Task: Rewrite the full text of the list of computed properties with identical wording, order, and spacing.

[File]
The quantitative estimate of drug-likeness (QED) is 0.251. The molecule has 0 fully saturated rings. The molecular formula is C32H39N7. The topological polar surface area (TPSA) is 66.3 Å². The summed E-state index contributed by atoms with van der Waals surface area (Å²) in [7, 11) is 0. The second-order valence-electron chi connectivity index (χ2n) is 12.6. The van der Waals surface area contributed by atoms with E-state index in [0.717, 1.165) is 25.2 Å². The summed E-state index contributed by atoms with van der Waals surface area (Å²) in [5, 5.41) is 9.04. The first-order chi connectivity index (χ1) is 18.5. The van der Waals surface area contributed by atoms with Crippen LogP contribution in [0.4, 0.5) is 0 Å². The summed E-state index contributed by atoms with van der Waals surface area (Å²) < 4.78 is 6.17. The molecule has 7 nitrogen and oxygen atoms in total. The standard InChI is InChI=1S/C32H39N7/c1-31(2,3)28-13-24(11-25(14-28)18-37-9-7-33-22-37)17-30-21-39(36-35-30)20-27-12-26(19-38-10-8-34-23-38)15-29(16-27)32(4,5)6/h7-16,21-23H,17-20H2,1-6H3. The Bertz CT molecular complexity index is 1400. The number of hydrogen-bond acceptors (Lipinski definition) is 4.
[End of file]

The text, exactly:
The quantitative estimate of drug-likeness (QED) is 0.251. The molecule has 0 fully saturated rings. The molecular formula is C32H39N7. The topological polar surface area (TPSA) is 66.3 Å². The summed E-state index contributed by atoms with van der Waals surface area (Å²) in [7, 11) is 0. The second-order valence-electron chi connectivity index (χ2n) is 12.6. The van der Waals surface area contributed by atoms with E-state index in [0.717, 1.165) is 25.2 Å². The summed E-state index contributed by atoms with van der Waals surface area (Å²) in [5, 5.41) is 9.04. The first-order chi connectivity index (χ1) is 18.5. The van der Waals surface area contributed by atoms with Crippen LogP contribution in [0.4, 0.5) is 0 Å². The summed E-state index contributed by atoms with van der Waals surface area (Å²) < 4.78 is 6.17. The molecule has 7 nitrogen and oxygen atoms in total. The standard InChI is InChI=1S/C32H39N7/c1-31(2,3)28-13-24(11-25(14-28)18-37-9-7-33-22-37)17-30-21-39(36-35-30)20-27-12-26(19-38-10-8-34-23-38)15-29(16-27)32(4,5)6/h7-16,21-23H,17-20H2,1-6H3. The Bertz CT molecular complexity index is 1400. The number of hydrogen-bond acceptors (Lipinski definition) is 4.